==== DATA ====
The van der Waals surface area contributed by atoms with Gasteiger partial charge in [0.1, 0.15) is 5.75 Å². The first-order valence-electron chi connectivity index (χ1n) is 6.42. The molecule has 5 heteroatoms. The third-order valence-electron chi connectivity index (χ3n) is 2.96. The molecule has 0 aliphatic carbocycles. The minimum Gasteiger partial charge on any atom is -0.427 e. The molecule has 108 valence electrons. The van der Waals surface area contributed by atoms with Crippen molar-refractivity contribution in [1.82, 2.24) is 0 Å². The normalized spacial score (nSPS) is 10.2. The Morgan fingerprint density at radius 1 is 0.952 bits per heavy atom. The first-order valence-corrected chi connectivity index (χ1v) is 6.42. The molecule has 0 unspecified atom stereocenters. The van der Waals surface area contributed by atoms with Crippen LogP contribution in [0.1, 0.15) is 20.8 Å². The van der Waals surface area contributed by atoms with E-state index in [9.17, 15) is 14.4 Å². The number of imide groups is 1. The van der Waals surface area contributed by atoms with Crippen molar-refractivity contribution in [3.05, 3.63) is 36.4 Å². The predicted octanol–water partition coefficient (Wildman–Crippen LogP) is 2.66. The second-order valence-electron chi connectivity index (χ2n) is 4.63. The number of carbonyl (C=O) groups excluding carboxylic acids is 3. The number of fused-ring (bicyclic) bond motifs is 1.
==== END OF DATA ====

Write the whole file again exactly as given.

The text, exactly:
The van der Waals surface area contributed by atoms with Gasteiger partial charge in [0.1, 0.15) is 5.75 Å². The first-order valence-electron chi connectivity index (χ1n) is 6.42. The molecule has 5 heteroatoms. The third-order valence-electron chi connectivity index (χ3n) is 2.96. The molecule has 0 aliphatic carbocycles. The minimum Gasteiger partial charge on any atom is -0.427 e. The molecule has 108 valence electrons. The van der Waals surface area contributed by atoms with Crippen molar-refractivity contribution in [1.82, 2.24) is 0 Å². The normalized spacial score (nSPS) is 10.2. The Morgan fingerprint density at radius 1 is 0.952 bits per heavy atom. The first-order valence-corrected chi connectivity index (χ1v) is 6.42. The molecule has 0 unspecified atom stereocenters. The van der Waals surface area contributed by atoms with Crippen LogP contribution in [0.1, 0.15) is 20.8 Å². The van der Waals surface area contributed by atoms with E-state index in [9.17, 15) is 14.4 Å². The number of imide groups is 1. The van der Waals surface area contributed by atoms with Crippen molar-refractivity contribution in [3.05, 3.63) is 36.4 Å². The predicted octanol–water partition coefficient (Wildman–Crippen LogP) is 2.66. The second-order valence-electron chi connectivity index (χ2n) is 4.63. The number of carbonyl (C=O) groups excluding carboxylic acids is 3. The number of fused-ring (bicyclic) bond motifs is 1.